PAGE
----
By Frank Ackerman
Climate change is at once a common problem that threatens us all, and a source of differential harms based on location and resources. We are all on the same boat, in perilous waters – but some of us have much nicer cabins than others. What is the relationship of inequality to climate policy?
The ultimate economic obstacle to climate policy is the long life of so many investments. Housing can last for a century or more, locking residents into locations that made sense long ago. Business investments often survive for decades. These investments, in the not-so-distant past, assumed continuation of cheap oil and minimally regulated coal – thereby building in a commitment to high carbon emissions. Now, in a climate-aware world, we need to treat all fossil fuels as expensive and maintain stringent regulation of coal. And it is impossible to repurpose many past investments for the new era: they are sunk costs, valuable only in their original location or industry.
If we could wave a magic wand and have a complete do-over on urban planning, we could create a new, more comfortable and more sustainable way of life. Transit-centered housing complexes, surrounded by green spaces and by local amenities and services, could offer convenient car-free links to major employment sites. Absent a magic wand, the challenge is how to get there from here, in a short enough time frame to matter for climate policy.
Space is the final frontier in energy use. Instead of shared public spaces for all, an ever-more-unequal society allows the rich to enjoy immense private spaces, such as McMansions situated on huge exurban lots. This leads to higher heating and cooling costs for oversized housing, and to higher infrastructure costs in general: longer pipes, wires and travel distances between houses. And it locks in a commitment to low population density and long individual commutes. Outside of the biggest cities, much of the United States is too sparsely settled for mass transit.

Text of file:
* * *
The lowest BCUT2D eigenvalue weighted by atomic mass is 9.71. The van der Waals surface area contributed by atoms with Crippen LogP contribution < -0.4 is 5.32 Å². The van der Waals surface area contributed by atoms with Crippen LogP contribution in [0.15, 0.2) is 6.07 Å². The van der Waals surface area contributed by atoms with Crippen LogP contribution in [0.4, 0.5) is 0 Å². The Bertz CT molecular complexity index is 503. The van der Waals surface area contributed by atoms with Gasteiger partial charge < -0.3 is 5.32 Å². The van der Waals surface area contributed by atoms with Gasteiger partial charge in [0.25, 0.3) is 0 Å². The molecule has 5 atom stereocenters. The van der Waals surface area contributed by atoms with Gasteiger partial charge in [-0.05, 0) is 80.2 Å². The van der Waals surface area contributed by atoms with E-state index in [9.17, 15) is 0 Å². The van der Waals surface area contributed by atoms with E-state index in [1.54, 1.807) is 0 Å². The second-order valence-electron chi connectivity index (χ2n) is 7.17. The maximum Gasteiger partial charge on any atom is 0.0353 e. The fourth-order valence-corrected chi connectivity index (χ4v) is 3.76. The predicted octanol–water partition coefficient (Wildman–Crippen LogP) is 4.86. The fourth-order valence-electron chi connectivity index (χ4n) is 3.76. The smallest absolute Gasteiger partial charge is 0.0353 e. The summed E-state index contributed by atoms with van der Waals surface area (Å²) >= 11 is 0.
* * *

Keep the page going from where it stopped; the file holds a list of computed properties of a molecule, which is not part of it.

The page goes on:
Pushing toward clean energy
Carbon prices and other incentives are designed to push people and businesses out of the most emissions-intensive locations and activities. Along with the wealthy exurbs, cold rural states, with high heating and transportation requirements per person, will become more expensive. So, too, will investment in emissions-intensive production processes, whether in electricity generation, heavy industry, or agriculture.
The art of policymaking requires a delicate balance. Too much pressure to make fuel expensive can produce a backlash, as in the Yellow Vests protests in France, which successfully blocked an increase in the price of gasoline. Too little pressure leads to complacency, to the false belief that enough is already being done. Subsidies to support the transition may be useful but must be time-limited to avoid becoming a permanent entitlement.
The green new deal, the hopeful, if still vague, political vision that is now drawing widespread attention, calls for a transition to clean energy, investment in low-carbon infrastructure, and a focus on equality and workers’ rights. It would create substantial net benefits for the country and the economy. A more fine-grained analysis is needed, however, to identify those who might lose from the transition. Their losses will loom large in the policy debate, regardless of the benefits to the rest of society.